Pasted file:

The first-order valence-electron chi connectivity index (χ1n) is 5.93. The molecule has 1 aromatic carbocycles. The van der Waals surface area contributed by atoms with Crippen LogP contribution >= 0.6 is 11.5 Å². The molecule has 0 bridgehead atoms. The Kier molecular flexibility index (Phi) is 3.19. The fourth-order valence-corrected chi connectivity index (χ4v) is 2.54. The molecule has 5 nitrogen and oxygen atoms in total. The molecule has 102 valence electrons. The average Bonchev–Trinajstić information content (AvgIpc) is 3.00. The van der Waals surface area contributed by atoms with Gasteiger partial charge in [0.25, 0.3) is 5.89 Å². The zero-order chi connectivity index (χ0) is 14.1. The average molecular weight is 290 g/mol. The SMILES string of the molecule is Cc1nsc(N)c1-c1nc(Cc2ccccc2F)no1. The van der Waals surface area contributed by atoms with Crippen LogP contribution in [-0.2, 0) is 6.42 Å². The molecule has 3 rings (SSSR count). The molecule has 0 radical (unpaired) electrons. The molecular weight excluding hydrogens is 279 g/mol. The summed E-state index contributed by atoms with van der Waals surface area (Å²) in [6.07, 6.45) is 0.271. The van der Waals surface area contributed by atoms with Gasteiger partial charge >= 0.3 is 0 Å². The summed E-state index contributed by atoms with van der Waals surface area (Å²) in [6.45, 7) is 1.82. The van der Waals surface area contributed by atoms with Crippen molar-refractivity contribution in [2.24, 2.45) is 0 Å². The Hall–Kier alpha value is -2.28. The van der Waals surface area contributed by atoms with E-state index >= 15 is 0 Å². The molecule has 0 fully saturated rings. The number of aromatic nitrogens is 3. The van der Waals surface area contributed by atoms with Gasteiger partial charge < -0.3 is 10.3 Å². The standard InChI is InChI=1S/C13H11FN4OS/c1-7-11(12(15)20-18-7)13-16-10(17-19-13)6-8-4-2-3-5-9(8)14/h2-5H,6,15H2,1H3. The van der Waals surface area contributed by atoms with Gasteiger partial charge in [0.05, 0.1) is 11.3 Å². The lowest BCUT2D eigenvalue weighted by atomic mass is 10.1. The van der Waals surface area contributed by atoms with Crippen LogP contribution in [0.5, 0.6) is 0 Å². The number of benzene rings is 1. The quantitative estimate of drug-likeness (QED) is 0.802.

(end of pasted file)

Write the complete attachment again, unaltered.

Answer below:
The first-order valence-electron chi connectivity index (χ1n) is 5.93. The molecule has 1 aromatic carbocycles. The van der Waals surface area contributed by atoms with Crippen LogP contribution >= 0.6 is 11.5 Å². The molecule has 0 bridgehead atoms. The Kier molecular flexibility index (Phi) is 3.19. The fourth-order valence-corrected chi connectivity index (χ4v) is 2.54. The molecule has 5 nitrogen and oxygen atoms in total. The molecule has 102 valence electrons. The average Bonchev–Trinajstić information content (AvgIpc) is 3.00. The van der Waals surface area contributed by atoms with Gasteiger partial charge in [0.25, 0.3) is 5.89 Å². The zero-order chi connectivity index (χ0) is 14.1. The average molecular weight is 290 g/mol. The SMILES string of the molecule is Cc1nsc(N)c1-c1nc(Cc2ccccc2F)no1. The van der Waals surface area contributed by atoms with Crippen LogP contribution in [-0.2, 0) is 6.42 Å². The molecule has 3 rings (SSSR count). The molecule has 0 radical (unpaired) electrons. The molecular weight excluding hydrogens is 279 g/mol. The summed E-state index contributed by atoms with van der Waals surface area (Å²) in [6.07, 6.45) is 0.271. The van der Waals surface area contributed by atoms with Gasteiger partial charge >= 0.3 is 0 Å². The summed E-state index contributed by atoms with van der Waals surface area (Å²) in [6.45, 7) is 1.82. The van der Waals surface area contributed by atoms with Crippen molar-refractivity contribution in [2.24, 2.45) is 0 Å². The Hall–Kier alpha value is -2.28. The van der Waals surface area contributed by atoms with E-state index >= 15 is 0 Å². The molecule has 0 fully saturated rings. The number of aromatic nitrogens is 3. The van der Waals surface area contributed by atoms with Gasteiger partial charge < -0.3 is 10.3 Å². The standard InChI is InChI=1S/C13H11FN4OS/c1-7-11(12(15)20-18-7)13-16-10(17-19-13)6-8-4-2-3-5-9(8)14/h2-5H,6,15H2,1H3. The van der Waals surface area contributed by atoms with Gasteiger partial charge in [0.05, 0.1) is 11.3 Å². The lowest BCUT2D eigenvalue weighted by atomic mass is 10.1. The van der Waals surface area contributed by atoms with Crippen LogP contribution in [0.5, 0.6) is 0 Å². The number of benzene rings is 1. The quantitative estimate of drug-likeness (QED) is 0.802.